Billionaires are more common than ever. Ruchir Sharma- Morgan Stanley global strategist – notes in Rise and Fall of Nations (affiliate link) that the number of billionaires increased from 1,011 to 1,826 between 2009-2014. That is a 80% increase in billionaires over 5 years. If the number of “billionaires” were a stock, it would been a great investment. As a cliche confirmation of anti-establishment protesters, the top global 1% now own 48% of global wealth.
Increasing money supply = boom for rich. Sharma argues that an enormous expansion of money supply (read: printing money) created a boom in prices in stocks, bonds, and real estate, which unsurprisingly helped the rich. After all, the rich are the ones with assets and equity. Its been an unprecedented simultaneous rise in asset classes (stocks, bonds, real estate) = kind of spooky to think about.
Good billionaires. We can look at the cover of Fortune or Forbes magazine and read about technology icons (Ellison, Musk, Benioff, Kalanick), investors (Buffett, Dalio, Soros) and company founders (Shultz, Knight, Bloomberg) who built enormous businesses and improved the lives of millions of people. Free-market types like me (yes, I am a fan of Milton Friedman, University of Chicago) believe that competitive markets are the best way to produce the most value for the most people. These folks deserve their success. Ingenuity + Toil + Point of View + Luck = Value for Lots of People = Money.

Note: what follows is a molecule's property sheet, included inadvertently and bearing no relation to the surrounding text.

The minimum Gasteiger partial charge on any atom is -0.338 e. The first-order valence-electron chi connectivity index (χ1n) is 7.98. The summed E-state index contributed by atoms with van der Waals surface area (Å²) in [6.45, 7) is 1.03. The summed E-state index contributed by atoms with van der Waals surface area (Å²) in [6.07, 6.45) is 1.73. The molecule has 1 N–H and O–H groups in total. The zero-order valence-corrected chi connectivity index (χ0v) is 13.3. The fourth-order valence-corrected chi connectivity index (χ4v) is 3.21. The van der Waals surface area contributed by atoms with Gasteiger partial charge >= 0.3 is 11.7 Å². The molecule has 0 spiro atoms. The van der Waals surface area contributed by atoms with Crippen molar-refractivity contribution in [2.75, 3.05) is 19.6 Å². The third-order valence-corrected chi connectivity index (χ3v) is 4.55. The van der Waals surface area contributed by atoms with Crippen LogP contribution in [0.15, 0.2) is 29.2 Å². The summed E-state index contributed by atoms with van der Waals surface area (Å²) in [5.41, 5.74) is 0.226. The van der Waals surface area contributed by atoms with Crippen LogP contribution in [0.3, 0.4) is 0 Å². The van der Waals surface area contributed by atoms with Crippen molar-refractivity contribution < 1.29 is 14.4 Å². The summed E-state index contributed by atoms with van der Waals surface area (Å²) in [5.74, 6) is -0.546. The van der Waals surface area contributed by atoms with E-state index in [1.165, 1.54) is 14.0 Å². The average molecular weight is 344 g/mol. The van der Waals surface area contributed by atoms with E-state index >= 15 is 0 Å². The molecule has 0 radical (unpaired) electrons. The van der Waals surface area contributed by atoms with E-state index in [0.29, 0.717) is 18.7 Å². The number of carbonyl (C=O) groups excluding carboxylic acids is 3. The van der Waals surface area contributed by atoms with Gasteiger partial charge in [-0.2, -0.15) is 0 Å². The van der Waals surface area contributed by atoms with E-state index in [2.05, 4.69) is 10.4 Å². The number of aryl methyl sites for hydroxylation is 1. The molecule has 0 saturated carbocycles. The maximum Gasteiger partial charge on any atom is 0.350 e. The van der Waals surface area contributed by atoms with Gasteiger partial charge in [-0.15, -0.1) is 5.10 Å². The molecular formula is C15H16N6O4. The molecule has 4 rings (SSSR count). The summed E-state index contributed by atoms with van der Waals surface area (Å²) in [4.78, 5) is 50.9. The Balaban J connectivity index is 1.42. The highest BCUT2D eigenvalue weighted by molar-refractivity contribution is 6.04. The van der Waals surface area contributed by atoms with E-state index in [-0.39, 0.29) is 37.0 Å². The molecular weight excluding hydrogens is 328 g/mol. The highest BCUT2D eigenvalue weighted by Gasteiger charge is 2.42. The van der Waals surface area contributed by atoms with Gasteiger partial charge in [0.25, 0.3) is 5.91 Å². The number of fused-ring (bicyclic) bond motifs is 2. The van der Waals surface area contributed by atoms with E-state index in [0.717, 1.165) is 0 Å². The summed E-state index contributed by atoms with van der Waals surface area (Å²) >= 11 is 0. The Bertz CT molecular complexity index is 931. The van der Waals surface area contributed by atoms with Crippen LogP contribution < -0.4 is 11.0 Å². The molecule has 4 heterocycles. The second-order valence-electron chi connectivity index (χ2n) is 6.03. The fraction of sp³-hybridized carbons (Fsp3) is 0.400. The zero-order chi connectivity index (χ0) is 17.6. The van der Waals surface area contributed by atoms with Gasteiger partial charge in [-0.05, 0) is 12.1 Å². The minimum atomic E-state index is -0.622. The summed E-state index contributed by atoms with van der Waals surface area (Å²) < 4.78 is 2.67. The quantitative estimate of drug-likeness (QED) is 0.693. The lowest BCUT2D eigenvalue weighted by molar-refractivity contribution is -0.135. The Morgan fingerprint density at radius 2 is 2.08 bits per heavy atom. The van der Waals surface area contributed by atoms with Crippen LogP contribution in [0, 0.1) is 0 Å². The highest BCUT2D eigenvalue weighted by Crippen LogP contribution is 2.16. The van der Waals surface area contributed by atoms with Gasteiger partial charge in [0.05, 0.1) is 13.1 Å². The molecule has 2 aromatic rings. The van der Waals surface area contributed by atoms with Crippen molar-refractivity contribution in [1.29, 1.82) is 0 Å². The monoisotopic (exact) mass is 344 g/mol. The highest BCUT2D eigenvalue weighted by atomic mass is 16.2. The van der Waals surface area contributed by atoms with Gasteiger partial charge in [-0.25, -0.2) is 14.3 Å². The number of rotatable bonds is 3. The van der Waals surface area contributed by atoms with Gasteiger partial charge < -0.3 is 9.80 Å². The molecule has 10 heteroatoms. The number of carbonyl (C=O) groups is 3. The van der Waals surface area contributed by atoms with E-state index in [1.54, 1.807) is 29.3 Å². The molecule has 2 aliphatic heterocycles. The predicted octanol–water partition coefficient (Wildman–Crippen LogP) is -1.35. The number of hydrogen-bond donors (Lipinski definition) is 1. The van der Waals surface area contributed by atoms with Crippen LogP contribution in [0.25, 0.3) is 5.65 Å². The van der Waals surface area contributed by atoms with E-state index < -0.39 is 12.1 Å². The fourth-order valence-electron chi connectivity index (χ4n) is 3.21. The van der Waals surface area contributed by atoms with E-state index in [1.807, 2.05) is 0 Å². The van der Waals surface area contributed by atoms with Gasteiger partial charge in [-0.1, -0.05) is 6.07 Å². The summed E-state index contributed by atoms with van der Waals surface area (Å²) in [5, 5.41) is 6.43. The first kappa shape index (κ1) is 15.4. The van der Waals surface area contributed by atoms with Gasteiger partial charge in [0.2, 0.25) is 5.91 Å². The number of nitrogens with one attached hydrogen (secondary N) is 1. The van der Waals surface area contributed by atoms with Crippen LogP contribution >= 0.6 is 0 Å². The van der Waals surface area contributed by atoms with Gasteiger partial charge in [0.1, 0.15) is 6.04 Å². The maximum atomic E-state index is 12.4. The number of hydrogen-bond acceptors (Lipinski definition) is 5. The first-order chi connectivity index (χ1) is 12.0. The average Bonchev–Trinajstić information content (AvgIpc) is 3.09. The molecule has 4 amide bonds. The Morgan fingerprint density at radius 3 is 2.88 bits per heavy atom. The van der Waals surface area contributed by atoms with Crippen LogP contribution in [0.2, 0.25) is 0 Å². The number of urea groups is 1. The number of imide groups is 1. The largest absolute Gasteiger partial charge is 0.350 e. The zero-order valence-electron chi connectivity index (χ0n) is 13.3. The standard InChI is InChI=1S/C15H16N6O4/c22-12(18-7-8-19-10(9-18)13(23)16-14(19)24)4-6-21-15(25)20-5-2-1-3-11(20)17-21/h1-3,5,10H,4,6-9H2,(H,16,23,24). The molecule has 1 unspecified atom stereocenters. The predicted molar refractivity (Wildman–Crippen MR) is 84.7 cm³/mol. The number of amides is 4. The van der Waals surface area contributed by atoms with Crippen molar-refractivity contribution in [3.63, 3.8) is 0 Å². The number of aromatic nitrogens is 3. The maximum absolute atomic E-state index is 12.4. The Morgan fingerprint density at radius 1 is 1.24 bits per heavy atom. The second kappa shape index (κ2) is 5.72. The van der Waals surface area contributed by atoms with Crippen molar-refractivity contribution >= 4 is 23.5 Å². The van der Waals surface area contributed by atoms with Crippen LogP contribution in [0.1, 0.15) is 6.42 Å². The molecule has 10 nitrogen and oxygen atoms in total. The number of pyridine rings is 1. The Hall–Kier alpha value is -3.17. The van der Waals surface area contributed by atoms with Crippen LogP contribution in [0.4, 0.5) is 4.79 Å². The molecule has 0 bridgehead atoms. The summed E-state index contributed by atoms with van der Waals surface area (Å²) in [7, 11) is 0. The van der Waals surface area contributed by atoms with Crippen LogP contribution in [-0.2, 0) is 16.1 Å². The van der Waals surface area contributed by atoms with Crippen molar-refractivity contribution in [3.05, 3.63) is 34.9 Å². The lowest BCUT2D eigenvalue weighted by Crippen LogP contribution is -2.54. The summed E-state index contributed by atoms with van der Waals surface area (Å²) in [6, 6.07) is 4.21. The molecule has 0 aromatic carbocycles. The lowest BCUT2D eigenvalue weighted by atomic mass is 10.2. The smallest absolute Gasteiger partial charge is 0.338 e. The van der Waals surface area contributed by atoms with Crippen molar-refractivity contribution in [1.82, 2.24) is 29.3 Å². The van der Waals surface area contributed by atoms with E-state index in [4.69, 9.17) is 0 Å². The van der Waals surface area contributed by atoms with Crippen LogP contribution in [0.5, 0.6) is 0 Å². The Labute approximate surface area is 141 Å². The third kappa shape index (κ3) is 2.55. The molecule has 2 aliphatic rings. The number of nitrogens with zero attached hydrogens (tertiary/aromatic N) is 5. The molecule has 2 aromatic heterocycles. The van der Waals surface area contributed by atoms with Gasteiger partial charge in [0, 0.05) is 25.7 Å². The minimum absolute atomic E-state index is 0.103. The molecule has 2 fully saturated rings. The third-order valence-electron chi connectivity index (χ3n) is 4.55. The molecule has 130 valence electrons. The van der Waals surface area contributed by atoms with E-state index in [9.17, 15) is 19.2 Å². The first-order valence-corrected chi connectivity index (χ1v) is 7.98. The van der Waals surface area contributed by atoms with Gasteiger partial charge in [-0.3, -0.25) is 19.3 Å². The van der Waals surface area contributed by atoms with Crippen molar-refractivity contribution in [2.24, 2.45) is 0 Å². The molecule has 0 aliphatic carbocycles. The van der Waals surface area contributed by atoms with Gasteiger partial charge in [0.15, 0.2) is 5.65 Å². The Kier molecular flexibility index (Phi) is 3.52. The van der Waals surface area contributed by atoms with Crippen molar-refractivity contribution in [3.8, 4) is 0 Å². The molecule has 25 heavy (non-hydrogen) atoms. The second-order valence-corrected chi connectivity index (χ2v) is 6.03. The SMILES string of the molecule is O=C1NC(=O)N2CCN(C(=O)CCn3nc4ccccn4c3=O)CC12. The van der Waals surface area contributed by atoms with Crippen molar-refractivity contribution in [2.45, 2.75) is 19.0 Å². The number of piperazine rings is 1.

The Giving Pledge. Many billionaires are aggressively gifting their wealth – in the best tradition of Rockefeller and Carnegie. Currently, there are 135 billionaires who have signed the Giving Pledge here to give the majority of their wealth away during their lifetimes, or in their will. You will easily recognize 10%+ of the names on the list. As an added feature, each of the philanthropists write a letter explaining their rationale for giving away their wealth. See sample in blue below. Completely inspirational.
- Paul Allen (Microsoft): The Giving Pledge reminds us all that our net worth is ultimately defined not by dollars but rather by how well we serve others.
- Warren Buffett (Berkshire Hathaway): More than 99% of my wealth will go to philanthropy during my lifetime or at death. Measured by dollars, this commitment is large. In a comparative sense, though, many individuals give more to others every day.
- Ray and Barbara Dalio (Bridgewater Associates): We also believe deeply in equal opportunity, so much so that we feel that not contributing to it is tantamount to helping to perpetuate an injustice. To us providing equal opportunity means delivering quality education and lending enough money to help all people who are capable of helping themselves.
- Michael Bloomberg (Bloomberg): If you want to fully enjoy life—give. And if you want to do something for your children and show how much you love them, the single best thing—by far—is to support organizations that will create a better world for them and their children. Long term, they will benefit more from your philanthropy than from your will.
- Gengshen Niu (Mengniu Group): Small victories are based on wisdom, great victories are based on virtue; with the increase of wealth, comes an increase in responsibility; Helping people lets you walk the way of kindness; Let the benefactor be thankful for the beneficiary. . .One’s happiness is directly correlated to how many people love you
Make more, give more. For all you hard-charging MBA-types (like me) who are so focused on career and financial success – go to the Giving Pledge here and read a few of these letters. It will get you motivated to earn a fortune – and more importantly – find great ways to give it away. Remember all, gratitude is the secret to happiness.